New York

Sylvia Plimack Mangold


There are images in Sylvia Plimack Mangold’s new paintings, and I mean pictorial images. No more strictly realist in her inventory of objects, Mangold chooses the landscape as a predominating image. But landscape seen a priori as a painted image.

The titles of the paintings name seasons. The color range focuses on spring greens, light ochres, wintery grays, lemon yellows, sky blues. Even when there is no landscape image represented, the feel of an expansive, light-filled space is still very much present. We do see fields of grain, foothills, meadows. Within the givens of Man-gold’s previous work, there is no reason why the paintings should have sprouted these images (although she had been leaning toward natural rather than studio light). The new material does not seem an inorganic addition, but an extension of her earlier concerns, and it is thoroughly integrated into her previous style. The landscapes are painted neo-impressionistically, in short strokes which hazily cohere into an image. It seems as if Mangold realistically paints (copies) from a prototypical neo-impressionistic painting, as a readymade, rather than painting from a landscape. Of course, on another level, she is painting a landscape. Mangold “holds” the image down to her canvas by a “masking tape” frame, and the image is surrounded on four sides by areas of “nothing.” There is considerable difficulty in figuring out if Mangold uses real masking tape (as some writers have assumed), or if it is painted. It is a curious feat of trompe l’oeil; on close inspection it is indeed painted, for Mangold doesn’t relay the particular textured regularity that masking tape has.

These are Mangold’s most complicated paintings yet, and they surprise in many different ways. I just wish they didn’t seem so easy. Mangold is still using her subjects as foils for an older preoccupation: the problem of measurement. This is where the paintings break down, for Mangold is not equipped to discourse on the very difficult problems of conventional measurement. Visually, the paintings work; it is the philosophical overlay, exacerbated in many of the new paintings by the trompe l’oeil painted rulers from her earlier work, that gets her into trouble.

The painted rulers, which run along the extreme edge, show the “correct” dimensions of the real canvas. This “real” size contrasts with “pictorial” size, which is seen to be “false.” Mangold “brings to our attention” the fact that painted images are scaled-down versions of the real thing. Everyone already knows this, and years of literalist art have not changed things one bit. All good art makes us conscious of the discrepancy between the real thing and its image. Mangold makes a categorical error, too: she mistakes measurement for scale. She confuses a convention with reality, while trying to expose the unreality of image size. We don’t need a ruler to see that image size is usually scaled to correspond to the real size of a painting. (Using out-of-scale rulers or unconventional measurement, like Johns, is another problem altogether.) The built-in discrepancy of size and scale is used to show that painting can be a fiction (that is one thing it can be, and there is no harm in it.) Proportion and scale are prior to measurement: they are the basic elements of perception, and are not tied to convention. That Mangold’s canvas may actually be 40 inches long, while the image of the landscape is only 12, is an irony of scale, not measurement; and in fact, it is not an irony at all, but the very condition of realist painting.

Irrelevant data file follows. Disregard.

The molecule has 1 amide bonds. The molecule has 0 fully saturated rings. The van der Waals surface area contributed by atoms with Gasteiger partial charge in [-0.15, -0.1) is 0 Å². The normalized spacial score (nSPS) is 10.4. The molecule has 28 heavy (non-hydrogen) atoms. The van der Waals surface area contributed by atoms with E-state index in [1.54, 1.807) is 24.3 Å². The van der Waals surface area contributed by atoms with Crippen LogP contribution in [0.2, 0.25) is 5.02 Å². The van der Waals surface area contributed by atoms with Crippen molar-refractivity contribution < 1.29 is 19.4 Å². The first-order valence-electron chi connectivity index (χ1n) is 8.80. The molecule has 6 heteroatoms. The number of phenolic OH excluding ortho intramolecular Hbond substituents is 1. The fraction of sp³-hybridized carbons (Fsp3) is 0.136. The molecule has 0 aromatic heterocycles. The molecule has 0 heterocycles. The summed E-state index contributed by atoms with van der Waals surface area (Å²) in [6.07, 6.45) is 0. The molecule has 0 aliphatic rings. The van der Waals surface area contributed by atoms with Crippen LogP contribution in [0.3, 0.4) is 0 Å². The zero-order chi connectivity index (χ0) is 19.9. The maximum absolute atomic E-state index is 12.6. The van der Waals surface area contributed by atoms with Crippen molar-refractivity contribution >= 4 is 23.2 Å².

At the base of this confusion is not the problem of painting, but the problem of photography, and what it does to scale. Mangold’s work really addresses itself to photographic images. When she “tapes” the image down in the center of her work, she is taping down a flat thing, an image, a photograph of a landscape. That’s why the paintings don’t read as representations but as copies. The paintings would lose very little by having photographs of landscapes substituted for the painted ones. A dissection of photographic reality would include a discussion of scale, but Mangold uses it as a facile subject. I think Mangold’s allusion to real landscape is important, but I don’t know exactly how. But it’s certainly not important for showing up the illusionism of the painted and the photographed object as a subject.

Jeff Perrone